Reliance on Historic Breakpoints May Lead to False Antimicrobial Susceptibility Reports

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Failure to adopt updated antimicrobial susceptibility testing breakpoints may lead to reports of false susceptibility for antimicrobials commonly used to treat Gram-negative infections and preclude recognition of CRE.

Failure to adopt updated antimicrobial susceptibility testing (AST) breakpoints may lead to false reports of susceptibility for antimicrobials commonly used in the treatment of Gram-negative infections and preclude recognition of carbapenem-resistant Enterobacteriaceae (CRE), according to data published in the European Journal of Clinical Microbiology & Infectious Diseases.

Zone sizes from risk diffusion AST for 10,183 Enterobacteriaceae isolates recovered from clinical cultures over a 1-year period and CRE from 342 clinical and environmental sources from the United States and Pakistan were evaluated to measure the effect of breakpoint changes on AST interpretation for CRE. The results were interpreted using current (CLSI M100-S29) and historic (CLSI M100-S19) breakpoints and interpretive errors calculated according to US Food and Drug Administration definitions.

Using current breakpoints as the reference standard, 56 very major errors (false susceptibility) occurred for cefepime. Using historic breakpoints in clinical isolates of Enterobacteriaceae, 13 very major errors for meropenem interpretation occurred, corresponding to 12 carbapenemase-producing CRE that would have been missed during the 1-year period.

Of the 342 clinical and environmental CRE, 251 isolates were interrogated further for carbapenemase production and mechanism of resistance. Of these strains, 149 were characterized as encoding blaKPC. The very major error rate for the 149 confirmed blaKPC carbapenemase-producing CRE using historic breakpoints were 8%, 30%, 63%, and 0% for cefepime, meropenem, imipenem, and ertapenem, respectively. The use of historic breakpoints for blaKPC isolates would, therefore, have led to 42 reports of false susceptibility to meropenem.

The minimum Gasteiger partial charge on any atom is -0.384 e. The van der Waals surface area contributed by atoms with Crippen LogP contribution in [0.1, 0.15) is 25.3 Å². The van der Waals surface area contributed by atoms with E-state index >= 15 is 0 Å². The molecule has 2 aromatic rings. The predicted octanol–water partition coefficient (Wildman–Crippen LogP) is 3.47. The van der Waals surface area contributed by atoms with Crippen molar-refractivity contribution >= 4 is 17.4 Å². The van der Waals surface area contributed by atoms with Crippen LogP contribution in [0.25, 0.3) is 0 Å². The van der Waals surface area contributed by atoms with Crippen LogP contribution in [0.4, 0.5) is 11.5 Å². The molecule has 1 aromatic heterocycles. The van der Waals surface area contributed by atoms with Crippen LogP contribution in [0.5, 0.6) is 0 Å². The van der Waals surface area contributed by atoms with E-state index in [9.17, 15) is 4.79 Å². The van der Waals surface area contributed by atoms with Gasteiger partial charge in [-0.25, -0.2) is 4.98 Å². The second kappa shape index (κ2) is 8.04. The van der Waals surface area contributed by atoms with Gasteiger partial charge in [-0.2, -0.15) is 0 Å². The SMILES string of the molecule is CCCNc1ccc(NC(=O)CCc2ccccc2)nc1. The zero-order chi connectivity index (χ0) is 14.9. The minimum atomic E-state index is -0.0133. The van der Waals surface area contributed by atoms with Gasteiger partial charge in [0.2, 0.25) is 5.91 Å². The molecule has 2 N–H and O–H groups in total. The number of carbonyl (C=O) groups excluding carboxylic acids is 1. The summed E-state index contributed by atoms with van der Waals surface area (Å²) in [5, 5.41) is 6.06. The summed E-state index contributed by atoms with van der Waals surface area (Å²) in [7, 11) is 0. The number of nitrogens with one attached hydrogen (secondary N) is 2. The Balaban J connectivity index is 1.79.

The number of unique patients represented by the isolates in the dataset was unknown and was one of several study limitations. Also, categoric AST interpretations were based on zone sizes measured by Kirby Bauer disk diffusion, which is not commonly used by US clinical laboratories. However, laboratories are being encouraged to implement alternative methods to automated AST as a means of testing novel antimicrobials and to facilitate more rapid adoption of the latest Clinical and Laboratory Standards Institute interpretation criteria and the analysis of the accuracy of the disk diffusion method is increasingly important.

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Investigators concluded that delays in adopting the most up-to-date interpretative criteria may result not only in incorrect interpretations of susceptibility profiles for Enterobacteriaceae but also missed opportunities for the detection of carbapenemase-producing CRE. They further concluded that, “this has important implications for patient therapy and initiation of appropriate isolation precautions to prevent further spread of these multidrug-resistant organisms.”


Yarbrough ML, Wallace MA, Potter RF, D’Souza AW, Dantas G, Burnham CD. Breakpoint beware: reliance on historical breakpoints for Enterobacteriaceae leads to discrepancies in interpretation of susceptibility testing for carbapenems and cephalosporins and gaps in detection of carbapenem-resistant organisms [published online November 2, 2019]. Eur J Clin Microbiol Infect Dis. doi:10.1007/s10096-019-03711-y